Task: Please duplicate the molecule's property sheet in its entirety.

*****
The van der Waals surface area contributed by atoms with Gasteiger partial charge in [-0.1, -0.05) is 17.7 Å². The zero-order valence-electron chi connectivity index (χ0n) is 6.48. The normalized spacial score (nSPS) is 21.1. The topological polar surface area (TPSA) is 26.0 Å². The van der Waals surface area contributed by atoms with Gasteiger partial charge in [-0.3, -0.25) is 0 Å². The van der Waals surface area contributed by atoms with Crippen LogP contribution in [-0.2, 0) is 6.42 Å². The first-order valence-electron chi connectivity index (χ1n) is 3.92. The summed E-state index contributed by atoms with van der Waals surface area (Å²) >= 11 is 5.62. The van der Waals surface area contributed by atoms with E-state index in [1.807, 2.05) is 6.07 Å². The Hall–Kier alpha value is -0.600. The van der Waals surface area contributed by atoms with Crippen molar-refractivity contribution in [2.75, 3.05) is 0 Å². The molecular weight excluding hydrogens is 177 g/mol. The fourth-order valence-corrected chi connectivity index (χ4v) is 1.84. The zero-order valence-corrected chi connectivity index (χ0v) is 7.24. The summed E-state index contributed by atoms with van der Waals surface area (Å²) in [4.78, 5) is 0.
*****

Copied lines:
The van der Waals surface area contributed by atoms with Gasteiger partial charge in [-0.1, -0.05) is 17.7 Å². The zero-order valence-electron chi connectivity index (χ0n) is 6.48. The normalized spacial score (nSPS) is 21.1. The topological polar surface area (TPSA) is 26.0 Å². The van der Waals surface area contributed by atoms with Gasteiger partial charge in [-0.3, -0.25) is 0 Å². The van der Waals surface area contributed by atoms with Crippen LogP contribution in [-0.2, 0) is 6.42 Å². The first-order valence-electron chi connectivity index (χ1n) is 3.92. The summed E-state index contributed by atoms with van der Waals surface area (Å²) >= 11 is 5.62. The van der Waals surface area contributed by atoms with E-state index in [1.807, 2.05) is 6.07 Å². The Hall–Kier alpha value is -0.600. The van der Waals surface area contributed by atoms with Crippen molar-refractivity contribution in [2.75, 3.05) is 0 Å². The molecular weight excluding hydrogens is 177 g/mol. The fourth-order valence-corrected chi connectivity index (χ4v) is 1.84. The zero-order valence-corrected chi connectivity index (χ0v) is 7.24. The summed E-state index contributed by atoms with van der Waals surface area (Å²) in [4.78, 5) is 0.